Breton turned his back on the biomorphic style because it was too easily aestheticized, too beautiful, simply too stylish. But for Miró this moment of communion with fellow artists was a wonderful time. He had been an individual and indeed an original colorist from the start; and he had an instinctive and wonderful feeling for paint and texture. But it was now, working with a full, orchestrated palette, playing off brushy, vaporous areas against flat, blazing fields and against carefully and lovingly modulated passages that he emerged as the greatest colorist of the generation that came after Matisse. He had the ability to use black and white as colors and his handling of them is masterly.

The combination of visual opulence, partnered by an iconography that is challenging, and simultaneously lyrical and poetic yet violent and cruel, informs the Dutch Interiors of 1928, executed from postcards brought back from a trip to Holland. The third of these, which on first encounter radiates a carnival-like atmosphere, in fact depicts a woman, one foot staked to the ground, giving birth to a goat; the sumptuous shape below her is the afterbirth. A group of small, exquisite panels of 1932, executed on wood, acknowledge the influence of Picasso and of the fact that Picasso had anticipated the biomorphic idiom in his work of 1914 and was working in an independent variant of it; these works have the coloristic brilliance and intensity of Oriental miniatures.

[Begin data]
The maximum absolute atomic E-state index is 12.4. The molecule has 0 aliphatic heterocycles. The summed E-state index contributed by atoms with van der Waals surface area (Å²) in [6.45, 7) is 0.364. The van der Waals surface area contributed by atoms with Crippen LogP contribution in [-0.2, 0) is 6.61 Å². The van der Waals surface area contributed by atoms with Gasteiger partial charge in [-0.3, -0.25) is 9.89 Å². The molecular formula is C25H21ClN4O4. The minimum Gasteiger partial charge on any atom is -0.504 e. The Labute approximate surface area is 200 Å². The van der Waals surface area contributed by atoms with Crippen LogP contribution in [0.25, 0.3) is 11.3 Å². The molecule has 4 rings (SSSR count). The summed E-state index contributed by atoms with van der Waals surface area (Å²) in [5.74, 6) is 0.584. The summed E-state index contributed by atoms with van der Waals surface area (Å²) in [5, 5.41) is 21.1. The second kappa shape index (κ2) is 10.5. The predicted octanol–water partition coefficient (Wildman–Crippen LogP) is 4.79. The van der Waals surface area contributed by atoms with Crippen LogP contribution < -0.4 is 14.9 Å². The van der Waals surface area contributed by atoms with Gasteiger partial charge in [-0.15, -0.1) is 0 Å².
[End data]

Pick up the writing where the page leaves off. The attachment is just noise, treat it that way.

The following year, in 1933, Miró produced a magnificent series of large-scale works executed from collages of mundane imagery drawn from catalogs of various kinds of factory and office mechanical equipment. These, too, are hallucinated works in which the banal machine imagery that provoked them has been transmuted into humanoid and animal presences engaged in playing out elaborate psychological dramas. These remain mysterious, but the clustered forms appear to be urgently communicating with one another. Miró’s virtuosity as a draftsman here comes to the fore: sometimes the linear configurations, seen against somber, stained backgrounds, are left to speak for themselves; at others they are filled with smudgy blacks and whites, or with brilliant unmodulated passages of color. It is with these works that Miró comes closest to joining a great tradition of Spanish as opposed to a more localized Catalan tradition of painting.